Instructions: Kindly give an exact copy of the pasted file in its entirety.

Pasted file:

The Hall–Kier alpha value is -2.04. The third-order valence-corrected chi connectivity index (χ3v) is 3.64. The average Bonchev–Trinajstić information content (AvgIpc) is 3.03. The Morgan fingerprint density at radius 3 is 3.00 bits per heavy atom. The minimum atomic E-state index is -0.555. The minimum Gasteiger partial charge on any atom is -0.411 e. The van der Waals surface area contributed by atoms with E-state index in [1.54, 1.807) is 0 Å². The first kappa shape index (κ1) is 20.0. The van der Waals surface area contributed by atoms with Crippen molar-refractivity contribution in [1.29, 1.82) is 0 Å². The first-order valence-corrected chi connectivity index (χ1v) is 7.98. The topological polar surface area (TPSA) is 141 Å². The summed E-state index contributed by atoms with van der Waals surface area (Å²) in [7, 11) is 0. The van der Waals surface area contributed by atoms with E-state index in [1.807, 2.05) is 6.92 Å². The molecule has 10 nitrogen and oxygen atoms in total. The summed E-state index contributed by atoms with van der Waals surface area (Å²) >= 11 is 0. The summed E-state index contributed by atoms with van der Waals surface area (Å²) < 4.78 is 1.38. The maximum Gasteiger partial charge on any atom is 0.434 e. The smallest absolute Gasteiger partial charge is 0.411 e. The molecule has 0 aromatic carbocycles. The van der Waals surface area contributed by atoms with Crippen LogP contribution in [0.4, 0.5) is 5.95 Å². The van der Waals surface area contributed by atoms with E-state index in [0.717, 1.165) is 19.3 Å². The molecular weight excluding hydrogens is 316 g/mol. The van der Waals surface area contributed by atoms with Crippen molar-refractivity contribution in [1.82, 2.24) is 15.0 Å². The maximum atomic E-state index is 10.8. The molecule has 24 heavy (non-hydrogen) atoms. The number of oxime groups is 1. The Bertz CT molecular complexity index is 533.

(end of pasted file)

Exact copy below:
The Hall–Kier alpha value is -2.04. The third-order valence-corrected chi connectivity index (χ3v) is 3.64. The average Bonchev–Trinajstić information content (AvgIpc) is 3.03. The Morgan fingerprint density at radius 3 is 3.00 bits per heavy atom. The minimum atomic E-state index is -0.555. The minimum Gasteiger partial charge on any atom is -0.411 e. The van der Waals surface area contributed by atoms with E-state index in [1.54, 1.807) is 0 Å². The first kappa shape index (κ1) is 20.0. The van der Waals surface area contributed by atoms with Crippen molar-refractivity contribution in [1.29, 1.82) is 0 Å². The first-order valence-corrected chi connectivity index (χ1v) is 7.98. The topological polar surface area (TPSA) is 141 Å². The summed E-state index contributed by atoms with van der Waals surface area (Å²) in [7, 11) is 0. The van der Waals surface area contributed by atoms with E-state index in [1.807, 2.05) is 6.92 Å². The molecule has 10 nitrogen and oxygen atoms in total. The summed E-state index contributed by atoms with van der Waals surface area (Å²) >= 11 is 0. The summed E-state index contributed by atoms with van der Waals surface area (Å²) < 4.78 is 1.38. The maximum Gasteiger partial charge on any atom is 0.434 e. The smallest absolute Gasteiger partial charge is 0.411 e. The molecule has 0 aromatic carbocycles. The van der Waals surface area contributed by atoms with Crippen LogP contribution in [0.4, 0.5) is 5.95 Å². The van der Waals surface area contributed by atoms with E-state index in [0.717, 1.165) is 19.3 Å². The molecular weight excluding hydrogens is 316 g/mol. The van der Waals surface area contributed by atoms with Crippen molar-refractivity contribution in [1.82, 2.24) is 15.0 Å². The maximum atomic E-state index is 10.8. The molecule has 24 heavy (non-hydrogen) atoms. The number of oxime groups is 1. The Bertz CT molecular complexity index is 533.